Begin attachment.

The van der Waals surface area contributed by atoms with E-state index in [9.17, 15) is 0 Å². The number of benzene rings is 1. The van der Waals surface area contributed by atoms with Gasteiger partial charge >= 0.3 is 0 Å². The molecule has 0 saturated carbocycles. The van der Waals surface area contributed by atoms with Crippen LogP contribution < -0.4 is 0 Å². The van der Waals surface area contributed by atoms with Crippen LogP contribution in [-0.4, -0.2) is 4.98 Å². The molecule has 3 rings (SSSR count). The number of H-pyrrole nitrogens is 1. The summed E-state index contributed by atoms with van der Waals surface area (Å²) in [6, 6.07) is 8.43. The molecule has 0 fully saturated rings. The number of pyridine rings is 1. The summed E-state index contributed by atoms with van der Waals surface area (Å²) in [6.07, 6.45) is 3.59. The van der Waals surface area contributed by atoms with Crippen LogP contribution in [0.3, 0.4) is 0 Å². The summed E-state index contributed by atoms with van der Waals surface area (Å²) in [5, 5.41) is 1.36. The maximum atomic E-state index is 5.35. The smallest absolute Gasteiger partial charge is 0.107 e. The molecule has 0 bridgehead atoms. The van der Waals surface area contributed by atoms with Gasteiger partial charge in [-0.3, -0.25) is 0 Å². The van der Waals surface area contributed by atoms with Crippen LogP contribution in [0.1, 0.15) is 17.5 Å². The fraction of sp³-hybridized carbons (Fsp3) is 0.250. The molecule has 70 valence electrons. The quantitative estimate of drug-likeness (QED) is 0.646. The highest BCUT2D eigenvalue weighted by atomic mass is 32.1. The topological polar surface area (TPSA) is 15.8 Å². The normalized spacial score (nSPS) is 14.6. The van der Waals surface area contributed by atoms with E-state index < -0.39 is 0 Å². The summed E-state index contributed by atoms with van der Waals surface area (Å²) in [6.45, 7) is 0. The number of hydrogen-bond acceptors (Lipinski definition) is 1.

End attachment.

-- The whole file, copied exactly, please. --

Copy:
The van der Waals surface area contributed by atoms with E-state index in [9.17, 15) is 0 Å². The number of benzene rings is 1. The van der Waals surface area contributed by atoms with Gasteiger partial charge >= 0.3 is 0 Å². The molecule has 0 saturated carbocycles. The van der Waals surface area contributed by atoms with Crippen LogP contribution < -0.4 is 0 Å². The van der Waals surface area contributed by atoms with Crippen LogP contribution in [-0.4, -0.2) is 4.98 Å². The molecule has 3 rings (SSSR count). The number of H-pyrrole nitrogens is 1. The summed E-state index contributed by atoms with van der Waals surface area (Å²) in [6, 6.07) is 8.43. The molecule has 0 fully saturated rings. The number of pyridine rings is 1. The summed E-state index contributed by atoms with van der Waals surface area (Å²) in [6.07, 6.45) is 3.59. The van der Waals surface area contributed by atoms with Crippen LogP contribution in [0.3, 0.4) is 0 Å². The summed E-state index contributed by atoms with van der Waals surface area (Å²) in [5, 5.41) is 1.36. The maximum atomic E-state index is 5.35. The smallest absolute Gasteiger partial charge is 0.107 e. The molecule has 0 bridgehead atoms. The van der Waals surface area contributed by atoms with Gasteiger partial charge in [-0.3, -0.25) is 0 Å². The van der Waals surface area contributed by atoms with Crippen LogP contribution in [0.1, 0.15) is 17.5 Å². The fraction of sp³-hybridized carbons (Fsp3) is 0.250. The molecule has 70 valence electrons. The quantitative estimate of drug-likeness (QED) is 0.646. The highest BCUT2D eigenvalue weighted by atomic mass is 32.1. The topological polar surface area (TPSA) is 15.8 Å². The normalized spacial score (nSPS) is 14.6. The van der Waals surface area contributed by atoms with E-state index < -0.39 is 0 Å². The summed E-state index contributed by atoms with van der Waals surface area (Å²) in [6.45, 7) is 0. The number of hydrogen-bond acceptors (Lipinski definition) is 1.